armed forces. But this does not rule out the possibility MH17 was downed by a Buk or another type of missile fired by the Ukrainian military. If a Russian Buk TELAR installation could have moved
in a way that it was overlooked by western intelligence, then the same goes for the Ukrainian installations.
The alleged launch location
The prosecution located the crime scene at the piece of farmland circled in red. Still from video JIT
The Dutch prosecution service located the crime scene at a piece of farmland near the village of Pervomaiyskyi, south of the city of Snizhne, in rebel-controlled territory. From there the fatal
Buk missile would have been launched. How did the prosecution arrive a this conclusion?
The notorious smoke plume photo
Photo of condensation trail shared on Twitter three hours after the crash
At the court session of June 9 prosecutor Thijs Berger said that "from the start" investigators had "secured various open-source materials that pointed to this location as the launch site". He then kicked of with a lecture about a photo of a condensation trail that was shared on Twitter three hours after the crash by pro-Kiev infowarrior Vladimir Djukov. "This photo immediately led to public discussion about whether this photo showed a missile launch and where the condensation trail came from," Berger said. "On the basis of the landmarks shown in the photo, various parties, including the research collective Bellingcat, analysed where the trail could have originated. All these parties came to the same conclusion: a location south of Snizhne."
Berger then said that the Joint Investigation Team (JIT) had tracked down the photographer; that the Netherlands Forensic Institute (NFI) had examined his camera and memory card; and that the
Royal Netherlands Meteorological Institute KNMI had examined whether the clouds shown on the photos of the condensation trail were consistent with the cloud patterns shown in satellite images.
"The NFI does not have any indication that this photo was manipulated," the JIT had declared in its press presentation of September 28, 2016. But Berger did not go into that. He limited himself to sharing the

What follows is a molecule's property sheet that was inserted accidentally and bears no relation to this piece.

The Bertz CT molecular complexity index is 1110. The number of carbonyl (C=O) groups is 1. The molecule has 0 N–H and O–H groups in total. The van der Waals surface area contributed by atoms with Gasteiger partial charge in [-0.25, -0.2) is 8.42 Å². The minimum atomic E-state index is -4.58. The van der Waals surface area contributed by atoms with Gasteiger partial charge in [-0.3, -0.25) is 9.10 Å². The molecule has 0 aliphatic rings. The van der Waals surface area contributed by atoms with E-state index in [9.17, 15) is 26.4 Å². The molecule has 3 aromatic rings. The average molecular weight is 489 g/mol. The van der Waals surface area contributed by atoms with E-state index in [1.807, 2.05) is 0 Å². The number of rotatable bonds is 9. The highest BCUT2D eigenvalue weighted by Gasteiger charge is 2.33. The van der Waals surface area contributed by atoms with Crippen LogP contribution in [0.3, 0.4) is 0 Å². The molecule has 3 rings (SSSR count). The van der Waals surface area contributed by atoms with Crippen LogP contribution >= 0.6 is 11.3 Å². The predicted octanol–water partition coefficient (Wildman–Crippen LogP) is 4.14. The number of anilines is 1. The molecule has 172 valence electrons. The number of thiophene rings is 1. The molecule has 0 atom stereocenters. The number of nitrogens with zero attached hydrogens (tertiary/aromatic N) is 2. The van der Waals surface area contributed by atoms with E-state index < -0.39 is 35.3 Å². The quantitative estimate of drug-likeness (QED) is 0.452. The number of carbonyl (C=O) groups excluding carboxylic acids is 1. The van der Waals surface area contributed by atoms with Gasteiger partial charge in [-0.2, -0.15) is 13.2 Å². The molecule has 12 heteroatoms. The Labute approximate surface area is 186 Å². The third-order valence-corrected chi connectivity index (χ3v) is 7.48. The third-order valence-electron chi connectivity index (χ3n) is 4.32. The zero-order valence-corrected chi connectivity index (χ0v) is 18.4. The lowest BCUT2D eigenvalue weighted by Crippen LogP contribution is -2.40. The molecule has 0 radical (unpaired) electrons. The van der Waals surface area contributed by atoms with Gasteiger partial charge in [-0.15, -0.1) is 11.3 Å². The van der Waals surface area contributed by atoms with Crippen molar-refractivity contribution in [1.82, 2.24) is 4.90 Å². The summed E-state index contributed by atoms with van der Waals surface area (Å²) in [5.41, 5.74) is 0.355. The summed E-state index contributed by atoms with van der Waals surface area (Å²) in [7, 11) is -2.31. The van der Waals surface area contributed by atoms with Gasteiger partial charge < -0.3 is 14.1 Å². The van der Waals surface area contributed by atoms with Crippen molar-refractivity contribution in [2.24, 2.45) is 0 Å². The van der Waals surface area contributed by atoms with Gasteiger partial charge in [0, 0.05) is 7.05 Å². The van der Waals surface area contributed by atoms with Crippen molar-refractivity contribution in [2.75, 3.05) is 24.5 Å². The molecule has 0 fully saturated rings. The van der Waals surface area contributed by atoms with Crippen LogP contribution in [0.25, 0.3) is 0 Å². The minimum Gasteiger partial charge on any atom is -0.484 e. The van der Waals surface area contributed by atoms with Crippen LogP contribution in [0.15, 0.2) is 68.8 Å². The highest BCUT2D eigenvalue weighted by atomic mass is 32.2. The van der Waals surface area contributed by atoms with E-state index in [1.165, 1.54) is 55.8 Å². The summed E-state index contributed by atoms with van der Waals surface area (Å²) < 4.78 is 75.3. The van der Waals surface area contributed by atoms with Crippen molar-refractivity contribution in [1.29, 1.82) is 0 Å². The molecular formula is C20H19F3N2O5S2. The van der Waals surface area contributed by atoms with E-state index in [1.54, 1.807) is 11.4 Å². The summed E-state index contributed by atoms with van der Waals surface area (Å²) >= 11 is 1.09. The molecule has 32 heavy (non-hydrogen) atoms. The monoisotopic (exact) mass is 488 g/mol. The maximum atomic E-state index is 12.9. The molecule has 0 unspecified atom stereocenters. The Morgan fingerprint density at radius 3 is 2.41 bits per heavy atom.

expert opinion of the KNMI. The meteorological institute - unsurprisingly - had concluded the condensation trail "was not a cloud that had formed in a natural way" or "a trail left by a
high-flying aircraft" and that it "was moving in an upward direction".
SBU promotes smoke plume photo
Still from BBC report Olga Ivshina July 21, 2014
Could the smoke plume on the photo be something else than a condensation trail from a Buk launch? Shortly after the crash, on July 21, BBC journalist Olga Ivshina arrived in the area where the photo was taken, on the outskirts of the city of Torez. Quite to her surprise in the distance she saw a white smoke plume coming from a mountain. Since she knew there was coal mining activity in the area with chimneys and steaming locomotives - and that there was heavy fighting going on around the mountain (the strategic height of Saur-Mohyla) she assumed the smoke plume could have originated from there. And so she decided the photo of the condensation trail didn't prove anything. "It neither proved that there was Buk; it also didn't prove that there wasn't a Buk," she told a police officer of JIT, when interviewed by him on April 9, 2015. "There may be different explanations for that smoke".